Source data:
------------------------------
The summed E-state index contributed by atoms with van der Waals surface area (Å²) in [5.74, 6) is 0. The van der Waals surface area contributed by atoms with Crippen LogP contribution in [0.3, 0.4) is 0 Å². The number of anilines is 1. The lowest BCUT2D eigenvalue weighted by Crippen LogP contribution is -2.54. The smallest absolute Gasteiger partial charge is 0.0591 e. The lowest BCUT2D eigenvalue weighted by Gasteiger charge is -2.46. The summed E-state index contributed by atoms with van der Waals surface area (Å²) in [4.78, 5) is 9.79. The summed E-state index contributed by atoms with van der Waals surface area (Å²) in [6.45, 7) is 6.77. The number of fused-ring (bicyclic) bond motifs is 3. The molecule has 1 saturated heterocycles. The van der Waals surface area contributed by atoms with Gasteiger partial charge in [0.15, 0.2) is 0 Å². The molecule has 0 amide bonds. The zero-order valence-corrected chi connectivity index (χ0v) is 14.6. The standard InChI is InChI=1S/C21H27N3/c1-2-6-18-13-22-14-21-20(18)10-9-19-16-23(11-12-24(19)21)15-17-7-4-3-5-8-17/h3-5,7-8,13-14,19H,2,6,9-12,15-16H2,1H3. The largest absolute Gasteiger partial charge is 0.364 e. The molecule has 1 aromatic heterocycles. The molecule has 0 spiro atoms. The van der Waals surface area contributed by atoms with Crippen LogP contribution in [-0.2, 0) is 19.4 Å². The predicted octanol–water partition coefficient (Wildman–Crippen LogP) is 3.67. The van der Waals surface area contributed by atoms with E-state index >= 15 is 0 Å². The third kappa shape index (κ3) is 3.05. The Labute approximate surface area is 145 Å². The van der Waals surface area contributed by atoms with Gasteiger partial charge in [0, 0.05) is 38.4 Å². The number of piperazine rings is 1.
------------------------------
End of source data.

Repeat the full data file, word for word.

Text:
The summed E-state index contributed by atoms with van der Waals surface area (Å²) in [5.74, 6) is 0. The van der Waals surface area contributed by atoms with Crippen LogP contribution in [0.3, 0.4) is 0 Å². The number of anilines is 1. The lowest BCUT2D eigenvalue weighted by Crippen LogP contribution is -2.54. The smallest absolute Gasteiger partial charge is 0.0591 e. The lowest BCUT2D eigenvalue weighted by Gasteiger charge is -2.46. The summed E-state index contributed by atoms with van der Waals surface area (Å²) in [4.78, 5) is 9.79. The summed E-state index contributed by atoms with van der Waals surface area (Å²) in [6.45, 7) is 6.77. The number of fused-ring (bicyclic) bond motifs is 3. The molecule has 1 saturated heterocycles. The van der Waals surface area contributed by atoms with Gasteiger partial charge in [0.15, 0.2) is 0 Å². The molecule has 0 amide bonds. The zero-order valence-corrected chi connectivity index (χ0v) is 14.6. The standard InChI is InChI=1S/C21H27N3/c1-2-6-18-13-22-14-21-20(18)10-9-19-16-23(11-12-24(19)21)15-17-7-4-3-5-8-17/h3-5,7-8,13-14,19H,2,6,9-12,15-16H2,1H3. The largest absolute Gasteiger partial charge is 0.364 e. The molecule has 1 aromatic heterocycles. The molecule has 0 spiro atoms. The van der Waals surface area contributed by atoms with Crippen LogP contribution in [-0.2, 0) is 19.4 Å². The predicted octanol–water partition coefficient (Wildman–Crippen LogP) is 3.67. The van der Waals surface area contributed by atoms with E-state index >= 15 is 0 Å². The third kappa shape index (κ3) is 3.05. The Labute approximate surface area is 145 Å². The van der Waals surface area contributed by atoms with Gasteiger partial charge in [0, 0.05) is 38.4 Å². The number of piperazine rings is 1.